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Business communication: writing a SWOT analysis
Business communication: writing a SWOT analysis

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6.2 Considering information from different sources

You will now read an article from the business section of a newspaper, which discusses Brompton Bicycle and its business environment.

Described image
Figure 6 A Brompton Bicycle in action.

Activity 7

Read the following article from The Daily Telegraph and highlight the strengths, weaknesses, opportunities and threats mentioned by the writer which match the one(s) you picked from the video in the previous activity. Note the different dates of the publication of the article (2008) and the recording of the video (2012). This difference may mean that some information in the text is not the same as that in the video.

Bike maker prepares to step up a gear: Brompton wants to keep up with the competition without its folding bicycles losing their uniqueness.

This year, Brompton Bicycle expects to sell 19,000 of its folding machines, generating revenues of £7m and a pre-tax profit of £925,000.

But new managing director Will Butler-Adams is aware that if the west London business is to remain a player in a rapidly expanding global market it has to see significant sales growth. ‘Last year one of our competitors made 350,000 bikes,’ said Butler-Adams. ‘The market potential is huge. Selling 19,000 is nothing.’

The problem is a mix of capacity – emphasised by a six-month lead time – and sluggish production methods. ‘In the past we have not been able to make enough bikes to meet demand,’ Butler-Adams said. ‘We have been losing market share. The market has been growing 20% to 25% a year and we haven't been growing at the same rate.’

Using a system of double shifts backed by slicker systems, he wants to boost production to 50,000 bikes a year. To reach that, Brompton Bicycle is half way through a £1m production revamp and has just had a change of management.

Yet Butler-Adams is well aware that the debt-free firm's investment could be undermined by a competitor that not only compares on quality but undercuts on price. ‘We are knee-deep in competitors,’ he said. ‘There is always the risk that someone could turn up with a bike just as good and compact as ours but for two thirds of the price.’ Brompton bikes sell in the UK for between £550 and £1,200. Sales to Europe, the US and Far East account for 70% of income.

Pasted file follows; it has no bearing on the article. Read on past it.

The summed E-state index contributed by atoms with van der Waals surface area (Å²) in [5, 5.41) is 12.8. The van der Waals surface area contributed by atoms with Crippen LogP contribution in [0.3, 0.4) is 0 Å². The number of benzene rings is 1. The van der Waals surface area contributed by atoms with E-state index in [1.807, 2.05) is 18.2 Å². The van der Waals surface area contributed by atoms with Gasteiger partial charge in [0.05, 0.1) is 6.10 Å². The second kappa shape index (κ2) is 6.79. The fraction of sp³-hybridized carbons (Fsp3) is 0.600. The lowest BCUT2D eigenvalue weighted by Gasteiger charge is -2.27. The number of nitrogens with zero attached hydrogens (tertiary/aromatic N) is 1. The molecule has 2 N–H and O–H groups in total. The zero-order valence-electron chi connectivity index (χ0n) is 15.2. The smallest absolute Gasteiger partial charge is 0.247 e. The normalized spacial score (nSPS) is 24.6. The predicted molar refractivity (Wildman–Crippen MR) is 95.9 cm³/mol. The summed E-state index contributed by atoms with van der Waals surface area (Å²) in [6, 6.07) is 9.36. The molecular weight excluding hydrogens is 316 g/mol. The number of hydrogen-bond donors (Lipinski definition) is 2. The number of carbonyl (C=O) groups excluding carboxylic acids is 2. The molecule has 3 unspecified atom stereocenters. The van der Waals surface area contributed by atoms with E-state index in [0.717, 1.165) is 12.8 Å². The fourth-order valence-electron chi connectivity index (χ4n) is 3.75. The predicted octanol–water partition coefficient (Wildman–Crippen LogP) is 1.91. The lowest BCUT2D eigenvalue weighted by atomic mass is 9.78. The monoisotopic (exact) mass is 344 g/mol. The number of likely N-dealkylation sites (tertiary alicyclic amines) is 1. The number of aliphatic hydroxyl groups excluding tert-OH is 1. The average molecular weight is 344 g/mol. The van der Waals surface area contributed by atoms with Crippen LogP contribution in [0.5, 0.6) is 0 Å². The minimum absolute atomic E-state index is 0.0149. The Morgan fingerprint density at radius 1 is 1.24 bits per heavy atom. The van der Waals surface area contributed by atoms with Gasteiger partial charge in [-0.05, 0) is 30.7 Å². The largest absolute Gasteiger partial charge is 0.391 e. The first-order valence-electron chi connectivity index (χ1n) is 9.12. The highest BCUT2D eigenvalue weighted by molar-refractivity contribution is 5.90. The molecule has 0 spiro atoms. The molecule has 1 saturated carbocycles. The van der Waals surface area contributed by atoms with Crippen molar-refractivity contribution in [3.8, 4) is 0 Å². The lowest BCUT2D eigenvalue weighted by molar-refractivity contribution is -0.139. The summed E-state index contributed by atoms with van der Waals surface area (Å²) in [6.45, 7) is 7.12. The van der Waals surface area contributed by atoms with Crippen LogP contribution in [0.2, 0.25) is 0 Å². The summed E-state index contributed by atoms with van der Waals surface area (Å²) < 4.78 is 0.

‘I think we have the best folding bike but the competition is getting better all the time. If we don't take advantage of the opportunity in front of us, someone will come along and do a better job. They will be taking revenue and investing in research and development and will come up with something better. We have to move forward.

‘The Brompton is unique, but not that unique.’

There are other problems. Any patents Brompton had expired eight years ago, although the bike's design is still covered by copyright. Also, being based in a 22,000 sq ft site in London, it does not benefit from the low wage structure of Taiwan, where 80% of bikes are made.

In a country where traditional manufacturing skills are in short supply, Brompton has had to train many of its 85 staff in skills such as welding and brazing. It means that Brompton Bicycle – named after the area of London where the prototype was first developed – is unwilling to relocate.

In other cost areas, said Butler-Adams, it is more competitive. ‘Most bike manufacturers are perpetually changing their models and so never refine their manufacturing process,’ he said. ‘Our bikes have hardly changed in 20 years and we have been able to invest over time in the tooling. It’s a big upfront cost but it's an investment we have already made.’